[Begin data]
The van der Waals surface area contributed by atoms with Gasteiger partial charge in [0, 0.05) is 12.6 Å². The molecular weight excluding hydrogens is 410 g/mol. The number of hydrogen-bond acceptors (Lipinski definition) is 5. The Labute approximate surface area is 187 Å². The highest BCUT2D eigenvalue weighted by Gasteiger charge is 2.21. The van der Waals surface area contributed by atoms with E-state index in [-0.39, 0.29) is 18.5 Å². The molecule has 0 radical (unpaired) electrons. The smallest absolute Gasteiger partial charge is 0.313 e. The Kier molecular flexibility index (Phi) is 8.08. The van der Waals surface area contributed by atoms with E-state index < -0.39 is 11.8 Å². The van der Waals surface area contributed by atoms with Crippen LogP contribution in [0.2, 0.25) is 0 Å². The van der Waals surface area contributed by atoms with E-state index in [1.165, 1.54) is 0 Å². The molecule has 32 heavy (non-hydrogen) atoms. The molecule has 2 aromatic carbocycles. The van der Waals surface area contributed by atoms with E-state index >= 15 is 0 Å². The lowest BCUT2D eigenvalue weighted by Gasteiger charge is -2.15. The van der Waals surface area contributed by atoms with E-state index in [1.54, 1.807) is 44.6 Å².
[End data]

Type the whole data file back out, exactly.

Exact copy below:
The van der Waals surface area contributed by atoms with Gasteiger partial charge in [0, 0.05) is 12.6 Å². The molecular weight excluding hydrogens is 410 g/mol. The number of hydrogen-bond acceptors (Lipinski definition) is 5. The Labute approximate surface area is 187 Å². The highest BCUT2D eigenvalue weighted by Gasteiger charge is 2.21. The van der Waals surface area contributed by atoms with E-state index in [-0.39, 0.29) is 18.5 Å². The molecule has 0 radical (unpaired) electrons. The smallest absolute Gasteiger partial charge is 0.313 e. The Kier molecular flexibility index (Phi) is 8.08. The van der Waals surface area contributed by atoms with E-state index < -0.39 is 11.8 Å². The van der Waals surface area contributed by atoms with Crippen LogP contribution in [0.2, 0.25) is 0 Å². The van der Waals surface area contributed by atoms with E-state index in [1.165, 1.54) is 0 Å². The molecule has 32 heavy (non-hydrogen) atoms. The molecule has 2 aromatic carbocycles. The van der Waals surface area contributed by atoms with E-state index >= 15 is 0 Å². The lowest BCUT2D eigenvalue weighted by Gasteiger charge is -2.15. The van der Waals surface area contributed by atoms with E-state index in [1.54, 1.807) is 44.6 Å².